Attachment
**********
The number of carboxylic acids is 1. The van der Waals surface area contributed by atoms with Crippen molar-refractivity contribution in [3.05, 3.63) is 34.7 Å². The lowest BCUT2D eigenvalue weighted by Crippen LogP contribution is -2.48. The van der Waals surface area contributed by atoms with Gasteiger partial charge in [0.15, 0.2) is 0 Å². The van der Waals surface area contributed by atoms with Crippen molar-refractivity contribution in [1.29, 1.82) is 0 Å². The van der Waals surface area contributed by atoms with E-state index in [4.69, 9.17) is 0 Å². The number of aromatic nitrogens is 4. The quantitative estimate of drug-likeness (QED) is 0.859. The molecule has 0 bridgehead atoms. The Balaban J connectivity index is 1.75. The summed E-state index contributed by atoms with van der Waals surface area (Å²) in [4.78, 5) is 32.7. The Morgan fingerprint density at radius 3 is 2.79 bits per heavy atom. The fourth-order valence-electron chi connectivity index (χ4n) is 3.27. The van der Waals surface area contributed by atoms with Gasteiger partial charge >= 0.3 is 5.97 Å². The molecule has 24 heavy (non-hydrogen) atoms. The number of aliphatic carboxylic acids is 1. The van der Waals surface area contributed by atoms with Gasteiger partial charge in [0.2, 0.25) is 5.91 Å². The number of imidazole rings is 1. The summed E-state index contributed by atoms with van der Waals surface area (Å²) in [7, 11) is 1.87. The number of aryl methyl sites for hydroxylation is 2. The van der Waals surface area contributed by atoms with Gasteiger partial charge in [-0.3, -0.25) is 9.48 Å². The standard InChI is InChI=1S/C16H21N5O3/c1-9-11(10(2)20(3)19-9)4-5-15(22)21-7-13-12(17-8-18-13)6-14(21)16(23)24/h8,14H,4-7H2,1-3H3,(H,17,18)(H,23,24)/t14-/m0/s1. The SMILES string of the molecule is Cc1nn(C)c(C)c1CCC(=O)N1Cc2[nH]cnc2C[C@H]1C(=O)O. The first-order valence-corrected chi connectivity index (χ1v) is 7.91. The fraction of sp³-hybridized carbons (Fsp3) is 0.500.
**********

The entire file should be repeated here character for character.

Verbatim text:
The number of carboxylic acids is 1. The van der Waals surface area contributed by atoms with Crippen molar-refractivity contribution in [3.05, 3.63) is 34.7 Å². The lowest BCUT2D eigenvalue weighted by Crippen LogP contribution is -2.48. The van der Waals surface area contributed by atoms with Gasteiger partial charge in [0.15, 0.2) is 0 Å². The van der Waals surface area contributed by atoms with Crippen molar-refractivity contribution in [1.29, 1.82) is 0 Å². The van der Waals surface area contributed by atoms with E-state index in [4.69, 9.17) is 0 Å². The number of aromatic nitrogens is 4. The quantitative estimate of drug-likeness (QED) is 0.859. The molecule has 0 bridgehead atoms. The Balaban J connectivity index is 1.75. The summed E-state index contributed by atoms with van der Waals surface area (Å²) in [4.78, 5) is 32.7. The Morgan fingerprint density at radius 3 is 2.79 bits per heavy atom. The fourth-order valence-electron chi connectivity index (χ4n) is 3.27. The van der Waals surface area contributed by atoms with Gasteiger partial charge >= 0.3 is 5.97 Å². The molecule has 24 heavy (non-hydrogen) atoms. The number of aliphatic carboxylic acids is 1. The van der Waals surface area contributed by atoms with Gasteiger partial charge in [0.2, 0.25) is 5.91 Å². The number of imidazole rings is 1. The summed E-state index contributed by atoms with van der Waals surface area (Å²) in [7, 11) is 1.87. The number of aryl methyl sites for hydroxylation is 2. The van der Waals surface area contributed by atoms with Gasteiger partial charge in [-0.3, -0.25) is 9.48 Å². The standard InChI is InChI=1S/C16H21N5O3/c1-9-11(10(2)20(3)19-9)4-5-15(22)21-7-13-12(17-8-18-13)6-14(21)16(23)24/h8,14H,4-7H2,1-3H3,(H,17,18)(H,23,24)/t14-/m0/s1. The SMILES string of the molecule is Cc1nn(C)c(C)c1CCC(=O)N1Cc2[nH]cnc2C[C@H]1C(=O)O. The first-order valence-corrected chi connectivity index (χ1v) is 7.91. The fraction of sp³-hybridized carbons (Fsp3) is 0.500.